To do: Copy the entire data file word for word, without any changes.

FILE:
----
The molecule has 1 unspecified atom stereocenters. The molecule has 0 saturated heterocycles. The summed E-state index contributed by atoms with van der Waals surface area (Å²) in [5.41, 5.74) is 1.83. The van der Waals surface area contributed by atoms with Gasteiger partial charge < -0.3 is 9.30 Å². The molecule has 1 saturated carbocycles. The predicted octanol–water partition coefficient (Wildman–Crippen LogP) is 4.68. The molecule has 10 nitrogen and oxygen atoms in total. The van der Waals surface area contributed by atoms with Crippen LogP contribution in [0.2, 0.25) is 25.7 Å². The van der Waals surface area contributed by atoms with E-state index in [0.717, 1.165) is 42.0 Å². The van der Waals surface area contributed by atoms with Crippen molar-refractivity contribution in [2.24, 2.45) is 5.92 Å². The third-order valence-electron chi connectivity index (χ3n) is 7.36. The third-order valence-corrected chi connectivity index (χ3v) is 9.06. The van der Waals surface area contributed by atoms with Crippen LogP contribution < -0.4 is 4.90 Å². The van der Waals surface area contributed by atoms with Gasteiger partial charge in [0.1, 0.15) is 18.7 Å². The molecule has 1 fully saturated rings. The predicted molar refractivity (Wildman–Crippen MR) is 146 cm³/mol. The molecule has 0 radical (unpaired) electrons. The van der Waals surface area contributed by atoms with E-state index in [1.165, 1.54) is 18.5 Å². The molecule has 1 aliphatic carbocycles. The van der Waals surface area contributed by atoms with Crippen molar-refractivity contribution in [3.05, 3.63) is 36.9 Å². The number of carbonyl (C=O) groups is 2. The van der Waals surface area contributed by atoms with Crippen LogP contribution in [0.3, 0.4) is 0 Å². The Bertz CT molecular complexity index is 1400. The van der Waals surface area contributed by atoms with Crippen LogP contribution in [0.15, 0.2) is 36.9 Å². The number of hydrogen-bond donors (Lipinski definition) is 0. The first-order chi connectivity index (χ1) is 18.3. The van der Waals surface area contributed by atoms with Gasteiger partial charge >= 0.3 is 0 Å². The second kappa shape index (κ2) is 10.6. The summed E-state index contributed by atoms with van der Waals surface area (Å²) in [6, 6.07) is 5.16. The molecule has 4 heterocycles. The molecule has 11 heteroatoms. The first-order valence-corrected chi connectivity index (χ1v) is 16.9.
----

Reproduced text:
The molecule has 1 unspecified atom stereocenters. The molecule has 0 saturated heterocycles. The summed E-state index contributed by atoms with van der Waals surface area (Å²) in [5.41, 5.74) is 1.83. The van der Waals surface area contributed by atoms with Gasteiger partial charge < -0.3 is 9.30 Å². The molecule has 1 saturated carbocycles. The predicted octanol–water partition coefficient (Wildman–Crippen LogP) is 4.68. The molecule has 10 nitrogen and oxygen atoms in total. The van der Waals surface area contributed by atoms with Crippen LogP contribution in [0.2, 0.25) is 25.7 Å². The van der Waals surface area contributed by atoms with E-state index in [0.717, 1.165) is 42.0 Å². The van der Waals surface area contributed by atoms with Crippen molar-refractivity contribution in [2.24, 2.45) is 5.92 Å². The third-order valence-electron chi connectivity index (χ3n) is 7.36. The third-order valence-corrected chi connectivity index (χ3v) is 9.06. The van der Waals surface area contributed by atoms with Crippen LogP contribution < -0.4 is 4.90 Å². The van der Waals surface area contributed by atoms with Gasteiger partial charge in [0.1, 0.15) is 18.7 Å². The molecule has 1 fully saturated rings. The predicted molar refractivity (Wildman–Crippen MR) is 146 cm³/mol. The molecule has 0 radical (unpaired) electrons. The van der Waals surface area contributed by atoms with E-state index in [1.165, 1.54) is 18.5 Å². The molecule has 1 aliphatic carbocycles. The van der Waals surface area contributed by atoms with Crippen molar-refractivity contribution in [3.05, 3.63) is 36.9 Å². The number of carbonyl (C=O) groups is 2. The van der Waals surface area contributed by atoms with Crippen LogP contribution in [0.3, 0.4) is 0 Å². The Bertz CT molecular complexity index is 1400. The van der Waals surface area contributed by atoms with Crippen LogP contribution in [0.15, 0.2) is 36.9 Å². The number of hydrogen-bond donors (Lipinski definition) is 0. The first-order chi connectivity index (χ1) is 18.3. The van der Waals surface area contributed by atoms with Gasteiger partial charge >= 0.3 is 0 Å². The second kappa shape index (κ2) is 10.6. The summed E-state index contributed by atoms with van der Waals surface area (Å²) in [6, 6.07) is 5.16. The molecule has 4 heterocycles. The molecule has 11 heteroatoms. The first-order valence-corrected chi connectivity index (χ1v) is 16.9.